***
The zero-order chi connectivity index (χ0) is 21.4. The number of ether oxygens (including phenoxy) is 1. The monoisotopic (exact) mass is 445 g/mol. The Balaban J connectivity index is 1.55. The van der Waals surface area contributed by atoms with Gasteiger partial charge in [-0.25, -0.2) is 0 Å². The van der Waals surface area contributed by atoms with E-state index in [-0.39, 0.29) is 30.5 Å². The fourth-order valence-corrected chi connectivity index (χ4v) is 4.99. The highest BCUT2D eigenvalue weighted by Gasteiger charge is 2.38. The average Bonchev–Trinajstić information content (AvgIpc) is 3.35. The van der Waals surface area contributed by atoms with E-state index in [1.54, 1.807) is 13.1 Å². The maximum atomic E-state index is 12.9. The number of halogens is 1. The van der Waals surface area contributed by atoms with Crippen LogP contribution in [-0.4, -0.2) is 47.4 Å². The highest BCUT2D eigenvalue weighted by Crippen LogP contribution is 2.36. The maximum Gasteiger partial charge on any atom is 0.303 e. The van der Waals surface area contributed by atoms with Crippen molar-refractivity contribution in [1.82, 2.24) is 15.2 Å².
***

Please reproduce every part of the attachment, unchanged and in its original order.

The zero-order chi connectivity index (χ0) is 21.4. The number of ether oxygens (including phenoxy) is 1. The monoisotopic (exact) mass is 445 g/mol. The Balaban J connectivity index is 1.55. The van der Waals surface area contributed by atoms with Gasteiger partial charge in [-0.25, -0.2) is 0 Å². The van der Waals surface area contributed by atoms with E-state index in [-0.39, 0.29) is 30.5 Å². The fourth-order valence-corrected chi connectivity index (χ4v) is 4.99. The highest BCUT2D eigenvalue weighted by Gasteiger charge is 2.38. The average Bonchev–Trinajstić information content (AvgIpc) is 3.35. The van der Waals surface area contributed by atoms with E-state index in [1.54, 1.807) is 13.1 Å². The maximum atomic E-state index is 12.9. The number of halogens is 1. The van der Waals surface area contributed by atoms with Crippen LogP contribution in [-0.4, -0.2) is 47.4 Å². The highest BCUT2D eigenvalue weighted by Crippen LogP contribution is 2.36. The maximum Gasteiger partial charge on any atom is 0.303 e. The van der Waals surface area contributed by atoms with Crippen molar-refractivity contribution in [1.82, 2.24) is 15.2 Å².